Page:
Neither Verizon nor Extreme Networks would discuss the financial details of their relationship. However, Extreme's Brams said that the company has similar agreements with other cellular operators, though he declined to name the operators or to provide details.
"It's a significant part of our business," he said of Extreme's agreements with cellular network operators to connect their customers to its WiFi networks in venues like NFL stadiums. He said the company employs a variety of different technologies and business models with its cellular operator customers. The carriers, he said, "view this as a really cost-effective, efficient way to give a really good experience to their customers" inside venues with Extreme WiFi networks.
He added that Extreme is seeing growing interest in its WiFi among cellular network operators in general, though he declined to provide specifics. "The amount of interest in using this as a technical solution … in the last year has accelerated a ton," he said.
And what of 5G? "We're excited about 5G," Brams said, adding that he doesn't see WiFi going away anytime soon.
5G, WiFi and unlicensed spectrum
It's difficult to gauge exactly how Verizon is using WiFi in its wider wireless networking strategy, given that the company won't disclose the details of its financial agreements with companies like Extreme, nor its traffic management techniques. But Verizon is not alone in looking at WiFi -- and unlicensed spectrum, in general -- as an option.
For example, T-Mobile at one point tested a service that used Passpoint to automatically connect its customers to a cable provider's public WiFi hotspots. And both Sprint and AT&T have inked formal WiFi offloading agreements with Boingo to actively move their customers off cellular networks and onto Boingo-managed WiFi networks, via Passpoint, in airports and other locations where Boingo operates WiFi networks.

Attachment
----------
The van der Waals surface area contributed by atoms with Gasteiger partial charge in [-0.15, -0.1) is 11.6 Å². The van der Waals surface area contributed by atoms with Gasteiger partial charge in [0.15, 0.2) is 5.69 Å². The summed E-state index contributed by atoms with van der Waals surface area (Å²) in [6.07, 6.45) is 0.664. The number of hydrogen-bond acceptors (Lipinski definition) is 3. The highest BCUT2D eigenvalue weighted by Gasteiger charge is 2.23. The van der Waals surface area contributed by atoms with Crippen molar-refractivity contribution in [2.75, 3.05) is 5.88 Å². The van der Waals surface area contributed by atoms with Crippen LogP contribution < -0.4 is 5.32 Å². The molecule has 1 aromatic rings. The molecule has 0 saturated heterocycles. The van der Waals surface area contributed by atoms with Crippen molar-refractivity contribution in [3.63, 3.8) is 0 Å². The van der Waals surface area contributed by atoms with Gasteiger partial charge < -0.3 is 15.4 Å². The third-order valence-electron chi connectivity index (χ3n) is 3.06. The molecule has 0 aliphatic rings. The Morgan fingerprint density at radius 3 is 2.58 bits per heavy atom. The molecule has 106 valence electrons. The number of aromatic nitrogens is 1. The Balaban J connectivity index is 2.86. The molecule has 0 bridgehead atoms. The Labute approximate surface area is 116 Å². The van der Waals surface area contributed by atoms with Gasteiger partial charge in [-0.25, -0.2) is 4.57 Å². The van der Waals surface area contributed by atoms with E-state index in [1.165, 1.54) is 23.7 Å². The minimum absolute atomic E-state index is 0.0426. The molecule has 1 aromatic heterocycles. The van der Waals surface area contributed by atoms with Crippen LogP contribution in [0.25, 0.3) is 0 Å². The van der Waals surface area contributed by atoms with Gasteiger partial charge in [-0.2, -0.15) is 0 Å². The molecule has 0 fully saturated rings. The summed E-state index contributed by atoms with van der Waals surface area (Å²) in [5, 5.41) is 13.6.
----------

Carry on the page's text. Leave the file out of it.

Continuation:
Further, companies like AT&T, Comcast and SK Telecom -- under the auspices of the Wireless Broadband Alliance -- have argued for a tighter relationship between 5G and WiFi.
Moreover, the lines between cellular networks in licensed spectrum and WiFi networks in unlicensed spectrum continue to blur. Already AT&T, Verizon and T-Mobile are deploying LAA technology in locations around the country. LAA essentially pushes 4G LTE traffic into the unlicensed 5GHz band -- one of the primary locations for unlicensed WiFi networks. And Verizon specifically has been building out a 4G LTE network in the unlicensed 3.5GHz CBRS spectrum band, which was recently opened for unfettered use.
And there's a growing push within the cellular industry to develop a version of 5G that will work in unlicensed spectrum bands.
What's driving all this are the dramatic increases cellular operators are seeing in traffic across their networks. For example, Verizon presented a slide at a recent investor conference that indicated it is expecting a 36% compound annual growth rate in LTE usage on its network, according to the Wall Street analysts at Lightshed.
Thus, it's clear that operators including Verizon are increasingly embracing WiFi, unlicensed spectrum and other mechanisms to address that growth, while waiting for more licensed spectrum to be released by the FCC.